Mixed Numbers for 4th Grade Math Students
In 4th grade, students learn to add and subtract mixed numbers and convert mixed numbers into improper fractions. If your 4th grader could use a little extra practice with mixed numbers at home, try the following tips and activities.
How to Teach 4th Graders about Mixed Numbers
Understanding Mixed Numbers
Mixed numbers are more complicated than basic fractions because they include three parts: the integer, the numerator and the denominator. Begin by making sure that your child can identify all three parts. In the mixed number 3 1/2, three is the integer, one is the numerator and two is the denominator.
Mixed numbers represent amounts that are greater than one. It can be helpful to explain them in the context of baking. If a recipe calls for 2 1/4 cups of flour, then you would measure two full cups of flour and 1/4 of a cup of flour.
On a number line, this amount is between two and three. For practice, create a number line using whole numbers and have your child identify where a variety of mixed numbers would be on the line.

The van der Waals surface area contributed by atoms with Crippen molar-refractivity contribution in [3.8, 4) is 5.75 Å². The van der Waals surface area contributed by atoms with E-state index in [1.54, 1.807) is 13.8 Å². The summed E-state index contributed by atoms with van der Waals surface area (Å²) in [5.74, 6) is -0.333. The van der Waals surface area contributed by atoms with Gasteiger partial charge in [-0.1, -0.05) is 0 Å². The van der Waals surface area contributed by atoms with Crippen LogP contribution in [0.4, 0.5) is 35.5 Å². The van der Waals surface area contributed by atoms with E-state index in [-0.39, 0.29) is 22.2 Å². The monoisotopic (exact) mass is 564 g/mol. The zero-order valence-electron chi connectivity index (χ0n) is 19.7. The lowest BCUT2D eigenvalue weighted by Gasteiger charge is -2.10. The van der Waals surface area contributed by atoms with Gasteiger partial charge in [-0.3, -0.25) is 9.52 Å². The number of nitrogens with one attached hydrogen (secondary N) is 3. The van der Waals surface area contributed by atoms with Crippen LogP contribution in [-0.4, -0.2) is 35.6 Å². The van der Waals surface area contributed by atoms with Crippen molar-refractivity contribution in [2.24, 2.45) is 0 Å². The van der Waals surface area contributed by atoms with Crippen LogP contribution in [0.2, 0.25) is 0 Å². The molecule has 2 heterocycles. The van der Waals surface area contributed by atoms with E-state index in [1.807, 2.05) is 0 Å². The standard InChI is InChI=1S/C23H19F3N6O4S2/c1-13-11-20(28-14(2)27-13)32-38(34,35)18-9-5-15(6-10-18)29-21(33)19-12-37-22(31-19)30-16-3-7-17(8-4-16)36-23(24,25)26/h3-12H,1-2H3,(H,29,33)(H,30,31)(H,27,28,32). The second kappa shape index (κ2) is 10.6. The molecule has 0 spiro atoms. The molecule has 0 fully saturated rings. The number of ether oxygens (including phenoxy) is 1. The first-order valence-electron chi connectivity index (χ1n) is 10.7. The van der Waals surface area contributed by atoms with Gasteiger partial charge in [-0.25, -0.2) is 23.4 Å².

Explaining Improper Fractions
Mixed numbers can be turned into improper fractions, which are fractions that have numerators that are larger than their denominators. In other words, there are more 'parts' than the original 'whole' amount. If your child has trouble understanding this description, use visuals. If you have one whole pie (4/4) and two extra slices (2/4), then this amount could be represented by an improper fraction (6/4).
In addition and subtraction problems with mixed numbers, students must first change the mixed number into an improper fraction. Consider the problem 4 1/3 + 2/3. Begin by multiplying the denominator by the integer (3 x 4 = 12). Then, add the numerator (12 + 1 = 13). Now, put that number on top of the existing denominator, so the improper fraction is 13/3. Then, you can add like normal: 13/3 + 2/3 = 15/3 = 5.
This process may be tricky for your child at first, but you can help by creating a diagram. Write a mixed number on a piece of paper in large numbers. Then, get a blue pen and draw an arrow from the denominator to the integer. Write an 'x' next to the arrow to represent multiplication. Using a red pen, draw another arrow from the integer to the numerator and write a '+' next to it to represent addition. Now, your child has a diagram the he or she can refer to in the future.
Practice Activities
You can use realworld contexts to give your child extra practice with mixed numbers. The next time you are measuring something, have your child turn the measurement into an improper fraction. For instance, if a piece of wood is 15 3/4 feet long, he or she can turn that mixed number into 63/4 feet. Similarly, if you are baking, use those measurements (like 2 1/4 cups of flour) to create improper fractions (9/4 cups).
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